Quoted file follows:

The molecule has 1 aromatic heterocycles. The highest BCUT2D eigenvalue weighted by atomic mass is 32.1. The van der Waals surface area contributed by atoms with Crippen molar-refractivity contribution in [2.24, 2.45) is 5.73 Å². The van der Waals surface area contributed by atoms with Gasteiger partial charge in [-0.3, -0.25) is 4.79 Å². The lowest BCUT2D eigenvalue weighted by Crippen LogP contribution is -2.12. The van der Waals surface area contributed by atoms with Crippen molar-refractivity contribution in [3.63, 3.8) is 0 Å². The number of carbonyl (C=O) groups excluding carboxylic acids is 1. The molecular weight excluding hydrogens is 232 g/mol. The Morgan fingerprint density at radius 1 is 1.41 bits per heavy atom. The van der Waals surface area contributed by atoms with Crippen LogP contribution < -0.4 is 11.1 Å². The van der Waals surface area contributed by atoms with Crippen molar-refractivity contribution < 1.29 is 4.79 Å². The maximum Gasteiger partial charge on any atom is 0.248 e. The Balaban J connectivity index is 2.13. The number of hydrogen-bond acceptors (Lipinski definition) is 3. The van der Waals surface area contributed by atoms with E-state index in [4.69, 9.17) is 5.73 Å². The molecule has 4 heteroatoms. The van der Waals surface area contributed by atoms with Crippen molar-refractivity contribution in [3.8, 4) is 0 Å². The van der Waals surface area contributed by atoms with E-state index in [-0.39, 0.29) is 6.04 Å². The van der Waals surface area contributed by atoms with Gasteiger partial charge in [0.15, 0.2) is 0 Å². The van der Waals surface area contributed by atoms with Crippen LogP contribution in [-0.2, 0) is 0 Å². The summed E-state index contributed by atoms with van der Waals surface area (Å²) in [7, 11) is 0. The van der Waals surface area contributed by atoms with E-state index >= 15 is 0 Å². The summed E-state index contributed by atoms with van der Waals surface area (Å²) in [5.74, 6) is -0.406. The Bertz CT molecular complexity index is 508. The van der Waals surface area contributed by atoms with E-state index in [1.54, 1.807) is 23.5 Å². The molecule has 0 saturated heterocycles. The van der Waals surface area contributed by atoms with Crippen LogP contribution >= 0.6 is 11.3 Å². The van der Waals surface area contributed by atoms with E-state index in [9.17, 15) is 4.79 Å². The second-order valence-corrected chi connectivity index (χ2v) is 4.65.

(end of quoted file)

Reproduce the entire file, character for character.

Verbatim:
The molecule has 1 aromatic heterocycles. The highest BCUT2D eigenvalue weighted by atomic mass is 32.1. The van der Waals surface area contributed by atoms with Crippen molar-refractivity contribution in [2.24, 2.45) is 5.73 Å². The van der Waals surface area contributed by atoms with Gasteiger partial charge in [-0.3, -0.25) is 4.79 Å². The lowest BCUT2D eigenvalue weighted by Crippen LogP contribution is -2.12. The van der Waals surface area contributed by atoms with Crippen molar-refractivity contribution in [3.63, 3.8) is 0 Å². The number of carbonyl (C=O) groups excluding carboxylic acids is 1. The molecular weight excluding hydrogens is 232 g/mol. The Morgan fingerprint density at radius 1 is 1.41 bits per heavy atom. The van der Waals surface area contributed by atoms with Crippen LogP contribution < -0.4 is 11.1 Å². The van der Waals surface area contributed by atoms with Crippen molar-refractivity contribution < 1.29 is 4.79 Å². The maximum Gasteiger partial charge on any atom is 0.248 e. The Balaban J connectivity index is 2.13. The number of hydrogen-bond acceptors (Lipinski definition) is 3. The van der Waals surface area contributed by atoms with E-state index in [4.69, 9.17) is 5.73 Å². The molecule has 4 heteroatoms. The van der Waals surface area contributed by atoms with Crippen molar-refractivity contribution in [3.8, 4) is 0 Å². The van der Waals surface area contributed by atoms with E-state index in [-0.39, 0.29) is 6.04 Å². The van der Waals surface area contributed by atoms with Gasteiger partial charge in [0.15, 0.2) is 0 Å². The van der Waals surface area contributed by atoms with Crippen LogP contribution in [-0.2, 0) is 0 Å². The summed E-state index contributed by atoms with van der Waals surface area (Å²) in [7, 11) is 0. The van der Waals surface area contributed by atoms with E-state index >= 15 is 0 Å². The summed E-state index contributed by atoms with van der Waals surface area (Å²) in [5.74, 6) is -0.406. The Bertz CT molecular complexity index is 508. The van der Waals surface area contributed by atoms with E-state index in [1.54, 1.807) is 23.5 Å². The molecule has 0 saturated heterocycles. The van der Waals surface area contributed by atoms with Crippen LogP contribution >= 0.6 is 11.3 Å². The van der Waals surface area contributed by atoms with E-state index in [9.17, 15) is 4.79 Å². The second-order valence-corrected chi connectivity index (χ2v) is 4.65.